Lime soil to reduce its acidity
Your soil has a pH value that affects the plants’ ability to take up nutrients. A pH of 6.5-7 is ideal and you can buy a test kit from the garden centre. If the value is high, above 7, it means your soil is alkaline and has plenty of lime. You can’t do much to change a high pH, but you can alter a low pH. In the vegetable garden where acidic organic matter is often added, the pH can drop well below 6.5. This can be addressed by liming your soil in the winter every few years. To do this, spread garden lime or calcified seaweed on the soil. Fork or rake it into the surface then leave it to work in slowly. Lime also helps to break down large lumps in clay soils. Avoid manuring at the same time, particularly in the spring, as the nitrogen in manure is lost faster when it’s in contact with lime.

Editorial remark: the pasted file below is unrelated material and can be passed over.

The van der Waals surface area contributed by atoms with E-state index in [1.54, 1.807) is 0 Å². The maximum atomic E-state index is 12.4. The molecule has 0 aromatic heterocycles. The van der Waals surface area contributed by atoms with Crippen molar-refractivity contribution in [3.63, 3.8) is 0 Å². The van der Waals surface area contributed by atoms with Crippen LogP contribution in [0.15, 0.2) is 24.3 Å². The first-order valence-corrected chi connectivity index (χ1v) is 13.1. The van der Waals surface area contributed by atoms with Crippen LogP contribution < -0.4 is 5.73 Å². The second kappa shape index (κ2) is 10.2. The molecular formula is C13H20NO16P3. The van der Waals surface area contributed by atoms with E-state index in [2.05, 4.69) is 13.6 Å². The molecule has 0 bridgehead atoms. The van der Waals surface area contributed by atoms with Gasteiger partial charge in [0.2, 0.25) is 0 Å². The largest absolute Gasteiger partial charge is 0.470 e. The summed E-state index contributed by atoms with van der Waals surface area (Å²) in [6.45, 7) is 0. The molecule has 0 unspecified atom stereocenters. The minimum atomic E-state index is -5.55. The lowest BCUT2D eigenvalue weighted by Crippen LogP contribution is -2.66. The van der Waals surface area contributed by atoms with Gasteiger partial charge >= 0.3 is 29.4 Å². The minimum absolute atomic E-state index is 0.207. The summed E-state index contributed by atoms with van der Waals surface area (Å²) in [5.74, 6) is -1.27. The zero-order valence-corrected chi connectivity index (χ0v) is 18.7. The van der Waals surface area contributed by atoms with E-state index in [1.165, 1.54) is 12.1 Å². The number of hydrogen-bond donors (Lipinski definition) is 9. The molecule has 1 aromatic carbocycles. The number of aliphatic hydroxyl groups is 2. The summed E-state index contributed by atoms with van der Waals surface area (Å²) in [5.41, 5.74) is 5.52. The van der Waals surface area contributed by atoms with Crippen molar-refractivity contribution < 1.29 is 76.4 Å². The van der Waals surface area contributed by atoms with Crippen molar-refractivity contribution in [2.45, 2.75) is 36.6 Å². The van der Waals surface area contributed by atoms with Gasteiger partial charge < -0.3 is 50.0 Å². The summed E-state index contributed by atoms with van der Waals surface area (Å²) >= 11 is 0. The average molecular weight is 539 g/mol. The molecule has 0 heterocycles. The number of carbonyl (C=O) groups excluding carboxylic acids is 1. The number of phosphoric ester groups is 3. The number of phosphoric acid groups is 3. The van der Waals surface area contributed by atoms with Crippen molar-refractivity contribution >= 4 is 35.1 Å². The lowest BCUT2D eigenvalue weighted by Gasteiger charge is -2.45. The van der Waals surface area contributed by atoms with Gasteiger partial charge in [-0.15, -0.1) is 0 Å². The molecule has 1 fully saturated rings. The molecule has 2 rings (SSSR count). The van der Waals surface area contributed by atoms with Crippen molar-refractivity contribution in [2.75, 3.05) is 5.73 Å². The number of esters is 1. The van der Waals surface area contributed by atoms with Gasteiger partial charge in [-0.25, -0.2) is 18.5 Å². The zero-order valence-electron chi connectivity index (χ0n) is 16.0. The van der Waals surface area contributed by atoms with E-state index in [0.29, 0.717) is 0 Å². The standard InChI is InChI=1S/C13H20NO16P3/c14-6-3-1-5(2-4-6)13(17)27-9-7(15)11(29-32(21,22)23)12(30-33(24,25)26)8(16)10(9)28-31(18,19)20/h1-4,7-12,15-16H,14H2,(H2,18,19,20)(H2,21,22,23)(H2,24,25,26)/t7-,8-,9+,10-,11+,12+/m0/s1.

Most veg like a neutral pH of 7, adding lime will increase pH value